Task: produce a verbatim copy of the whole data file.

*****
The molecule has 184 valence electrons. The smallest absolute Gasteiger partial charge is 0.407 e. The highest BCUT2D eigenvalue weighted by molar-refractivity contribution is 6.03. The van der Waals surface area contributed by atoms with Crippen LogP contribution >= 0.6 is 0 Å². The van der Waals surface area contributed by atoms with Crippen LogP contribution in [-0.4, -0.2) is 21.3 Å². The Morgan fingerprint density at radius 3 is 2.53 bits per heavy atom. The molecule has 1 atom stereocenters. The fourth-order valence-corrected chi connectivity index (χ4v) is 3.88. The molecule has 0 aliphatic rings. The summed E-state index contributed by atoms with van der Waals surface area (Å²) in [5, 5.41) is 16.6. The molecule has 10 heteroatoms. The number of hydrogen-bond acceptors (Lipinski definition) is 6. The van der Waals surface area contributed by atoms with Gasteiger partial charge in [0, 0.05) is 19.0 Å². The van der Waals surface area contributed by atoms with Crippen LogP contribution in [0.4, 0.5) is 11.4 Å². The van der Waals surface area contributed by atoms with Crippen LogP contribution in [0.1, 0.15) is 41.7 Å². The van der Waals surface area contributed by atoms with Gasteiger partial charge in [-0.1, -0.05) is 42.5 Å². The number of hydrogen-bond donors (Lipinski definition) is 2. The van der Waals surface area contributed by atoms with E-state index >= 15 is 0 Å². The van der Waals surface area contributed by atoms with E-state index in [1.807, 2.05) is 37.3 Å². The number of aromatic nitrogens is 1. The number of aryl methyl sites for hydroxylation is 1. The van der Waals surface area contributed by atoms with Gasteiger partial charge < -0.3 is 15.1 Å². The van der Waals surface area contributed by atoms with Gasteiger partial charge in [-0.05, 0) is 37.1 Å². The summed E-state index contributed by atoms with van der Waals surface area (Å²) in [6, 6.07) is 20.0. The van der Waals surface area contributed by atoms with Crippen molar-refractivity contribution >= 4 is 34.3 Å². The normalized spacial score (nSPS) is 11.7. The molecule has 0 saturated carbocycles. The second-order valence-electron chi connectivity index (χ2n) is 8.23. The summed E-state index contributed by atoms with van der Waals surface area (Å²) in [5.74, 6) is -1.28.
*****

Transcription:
The molecule has 184 valence electrons. The smallest absolute Gasteiger partial charge is 0.407 e. The highest BCUT2D eigenvalue weighted by molar-refractivity contribution is 6.03. The van der Waals surface area contributed by atoms with Crippen LogP contribution >= 0.6 is 0 Å². The van der Waals surface area contributed by atoms with Crippen LogP contribution in [-0.4, -0.2) is 21.3 Å². The Morgan fingerprint density at radius 3 is 2.53 bits per heavy atom. The molecule has 1 atom stereocenters. The fourth-order valence-corrected chi connectivity index (χ4v) is 3.88. The molecule has 0 aliphatic rings. The summed E-state index contributed by atoms with van der Waals surface area (Å²) in [5, 5.41) is 16.6. The molecule has 10 heteroatoms. The number of hydrogen-bond acceptors (Lipinski definition) is 6. The van der Waals surface area contributed by atoms with Gasteiger partial charge in [0, 0.05) is 19.0 Å². The van der Waals surface area contributed by atoms with Crippen LogP contribution in [0.4, 0.5) is 11.4 Å². The van der Waals surface area contributed by atoms with Crippen LogP contribution in [0.1, 0.15) is 41.7 Å². The van der Waals surface area contributed by atoms with Gasteiger partial charge in [-0.1, -0.05) is 42.5 Å². The number of hydrogen-bond donors (Lipinski definition) is 2. The van der Waals surface area contributed by atoms with E-state index >= 15 is 0 Å². The van der Waals surface area contributed by atoms with E-state index in [1.807, 2.05) is 37.3 Å². The number of aromatic nitrogens is 1. The number of aryl methyl sites for hydroxylation is 1. The van der Waals surface area contributed by atoms with Gasteiger partial charge < -0.3 is 15.1 Å². The van der Waals surface area contributed by atoms with Gasteiger partial charge in [-0.05, 0) is 37.1 Å². The summed E-state index contributed by atoms with van der Waals surface area (Å²) in [6, 6.07) is 20.0. The van der Waals surface area contributed by atoms with Crippen molar-refractivity contribution >= 4 is 34.3 Å². The normalized spacial score (nSPS) is 11.7. The molecule has 0 saturated carbocycles. The second-order valence-electron chi connectivity index (χ2n) is 8.23. The summed E-state index contributed by atoms with van der Waals surface area (Å²) in [5.74, 6) is -1.28.